• How do you keep love alive, or re-ignite it, if you have been with the same person for many years? Make a list of soulful, fun activities and then get started.
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Posted in live it! lists, love & sex.

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4 Responses

  1. Generic Image esprit de couer says

    I think that you have led a sheltered life, or a sheltered love life.  I have loved a lot, but people tend to disrespect each other and treat each other badly.  It is not worth the pain–I think that I have come to that conclusion.

    1 like

    • Generic Image ericab says

      I mean no disrespect, but your response smacks of such negativity which only creates more of the same….

      Love is often messy, uncomfortable, unpredictable and complicated–especially at this time of life. But I’d rather have all that ‘dis comfort’ than not have any of those experiences at all. Life is about loving and being loved. I’m lucky I’ve had both, but it hasn’t always been easy that’s for sure…

      I choose to keep at it, in spite of it’s pittfalls. Doing the work as is mentioned here makes it a great way to work that muscle…in advance… before getting into a romantic relationship.

      I decided that my getting right with myself after my my 24 year marriage ended was the best course of action. I knew in my heart that if I did that, the rest would take care of itself. It has…..

      I wish you the best.

      3 like

  2. Carolan Ross Carolan Ross says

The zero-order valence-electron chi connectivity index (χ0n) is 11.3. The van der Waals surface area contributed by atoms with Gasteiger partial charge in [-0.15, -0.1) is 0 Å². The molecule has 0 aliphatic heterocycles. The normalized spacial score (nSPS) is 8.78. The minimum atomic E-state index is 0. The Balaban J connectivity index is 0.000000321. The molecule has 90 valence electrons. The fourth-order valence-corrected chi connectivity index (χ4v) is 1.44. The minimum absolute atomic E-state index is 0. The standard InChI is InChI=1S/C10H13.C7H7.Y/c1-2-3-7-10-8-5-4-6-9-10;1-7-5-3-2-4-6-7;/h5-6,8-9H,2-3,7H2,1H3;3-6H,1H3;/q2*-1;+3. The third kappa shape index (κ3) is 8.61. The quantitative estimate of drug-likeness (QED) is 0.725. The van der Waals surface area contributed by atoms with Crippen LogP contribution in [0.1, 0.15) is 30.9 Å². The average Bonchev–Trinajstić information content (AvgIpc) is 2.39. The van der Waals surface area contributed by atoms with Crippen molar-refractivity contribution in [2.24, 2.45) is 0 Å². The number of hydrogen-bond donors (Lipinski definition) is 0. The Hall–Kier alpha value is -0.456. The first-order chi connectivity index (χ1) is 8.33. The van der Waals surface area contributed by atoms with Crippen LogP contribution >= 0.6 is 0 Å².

I’m happy for those who have found what they are looking for in life and love after 50.

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  3. Generic Image Spikeygrrl says

    EDIT: I have no idea why this post is listed as “anonymous.” I just joined this site, and apparently my profile hasn’t linked up with my posts yet :(
    I am Spikeygrrl, reachable at orionaut @ gmail .com, and biographical details will be cheerfuly supplied upon request to anyone who asks (until my registration and profile catch up!)

    This author’s #1 confuses me, as this concept does wherever I encounter it.

    If “to love,” as I understand it, means to value another’s life and welfare above one’s own, how can one “love” one’s own self? Would not the author be more precise to say that one must “RESPECT oneself” before one is capable of LOVING others?  

    “Love yourself” seems to me to be not only a logical oxymoron, but also smacks of the current cult of unearned “self-esteem,” aka “everybody gets a blue ribbon just for showing up.” This puts the cart before the horse by claiming that one must “esteem” oneself before one can actually achieve anything, whereas the eternal Human truth is that one must actually achieve something before one can EARN the respect of both oneself and others.  

    Surely we all understand the disastrous effects of the cult of UNEARNED self esteem that is currently being forced down the throats of our grandchildren; why on earth would anyone advocate applying it to our own love lives? 

    Isn’t the whole point of this board supposed to be that “we’re old enough to know better?”

    – Spike <- writer, sci/tech marketer, educator of gifted & talented teens, parent, grandparent, and military wife